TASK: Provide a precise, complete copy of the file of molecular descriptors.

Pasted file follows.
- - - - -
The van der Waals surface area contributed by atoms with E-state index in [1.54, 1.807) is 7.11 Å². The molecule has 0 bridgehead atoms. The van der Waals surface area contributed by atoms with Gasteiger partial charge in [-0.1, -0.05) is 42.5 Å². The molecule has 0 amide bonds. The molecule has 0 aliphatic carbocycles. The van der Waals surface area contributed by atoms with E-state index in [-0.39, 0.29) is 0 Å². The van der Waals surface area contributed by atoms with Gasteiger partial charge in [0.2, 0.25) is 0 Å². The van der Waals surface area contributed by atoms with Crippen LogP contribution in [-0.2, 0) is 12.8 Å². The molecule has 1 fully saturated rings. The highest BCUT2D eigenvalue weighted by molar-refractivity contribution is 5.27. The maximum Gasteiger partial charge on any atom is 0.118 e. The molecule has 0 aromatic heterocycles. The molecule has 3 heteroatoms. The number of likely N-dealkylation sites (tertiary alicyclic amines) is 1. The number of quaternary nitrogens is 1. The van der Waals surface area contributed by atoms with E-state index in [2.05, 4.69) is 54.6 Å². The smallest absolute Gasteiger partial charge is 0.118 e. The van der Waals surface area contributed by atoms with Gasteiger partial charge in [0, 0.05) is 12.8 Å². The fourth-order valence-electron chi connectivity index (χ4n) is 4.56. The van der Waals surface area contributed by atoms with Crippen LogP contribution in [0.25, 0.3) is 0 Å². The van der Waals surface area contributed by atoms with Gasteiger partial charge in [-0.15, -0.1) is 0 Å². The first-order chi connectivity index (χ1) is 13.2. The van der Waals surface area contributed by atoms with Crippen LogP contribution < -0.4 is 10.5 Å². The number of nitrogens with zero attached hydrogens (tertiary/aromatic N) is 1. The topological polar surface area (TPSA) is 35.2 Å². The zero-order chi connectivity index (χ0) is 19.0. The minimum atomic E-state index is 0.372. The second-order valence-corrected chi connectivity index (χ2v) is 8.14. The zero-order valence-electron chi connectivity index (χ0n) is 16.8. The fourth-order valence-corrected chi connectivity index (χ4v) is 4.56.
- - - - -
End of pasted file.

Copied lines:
The van der Waals surface area contributed by atoms with E-state index in [1.54, 1.807) is 7.11 Å². The molecule has 0 bridgehead atoms. The van der Waals surface area contributed by atoms with Gasteiger partial charge in [-0.1, -0.05) is 42.5 Å². The molecule has 0 amide bonds. The molecule has 0 aliphatic carbocycles. The van der Waals surface area contributed by atoms with E-state index in [-0.39, 0.29) is 0 Å². The van der Waals surface area contributed by atoms with Gasteiger partial charge in [0.2, 0.25) is 0 Å². The van der Waals surface area contributed by atoms with Crippen LogP contribution in [-0.2, 0) is 12.8 Å². The molecule has 1 fully saturated rings. The highest BCUT2D eigenvalue weighted by molar-refractivity contribution is 5.27. The maximum Gasteiger partial charge on any atom is 0.118 e. The molecule has 0 aromatic heterocycles. The molecule has 3 heteroatoms. The number of likely N-dealkylation sites (tertiary alicyclic amines) is 1. The number of quaternary nitrogens is 1. The van der Waals surface area contributed by atoms with E-state index in [2.05, 4.69) is 54.6 Å². The smallest absolute Gasteiger partial charge is 0.118 e. The van der Waals surface area contributed by atoms with Gasteiger partial charge in [0, 0.05) is 12.8 Å². The fourth-order valence-electron chi connectivity index (χ4n) is 4.56. The van der Waals surface area contributed by atoms with Crippen LogP contribution in [0.25, 0.3) is 0 Å². The van der Waals surface area contributed by atoms with Gasteiger partial charge in [-0.15, -0.1) is 0 Å². The first-order chi connectivity index (χ1) is 13.2. The van der Waals surface area contributed by atoms with Crippen LogP contribution < -0.4 is 10.5 Å². The number of nitrogens with zero attached hydrogens (tertiary/aromatic N) is 1. The topological polar surface area (TPSA) is 35.2 Å². The zero-order chi connectivity index (χ0) is 19.0. The minimum atomic E-state index is 0.372. The second-order valence-corrected chi connectivity index (χ2v) is 8.14. The zero-order valence-electron chi connectivity index (χ0n) is 16.8. The fourth-order valence-corrected chi connectivity index (χ4v) is 4.56.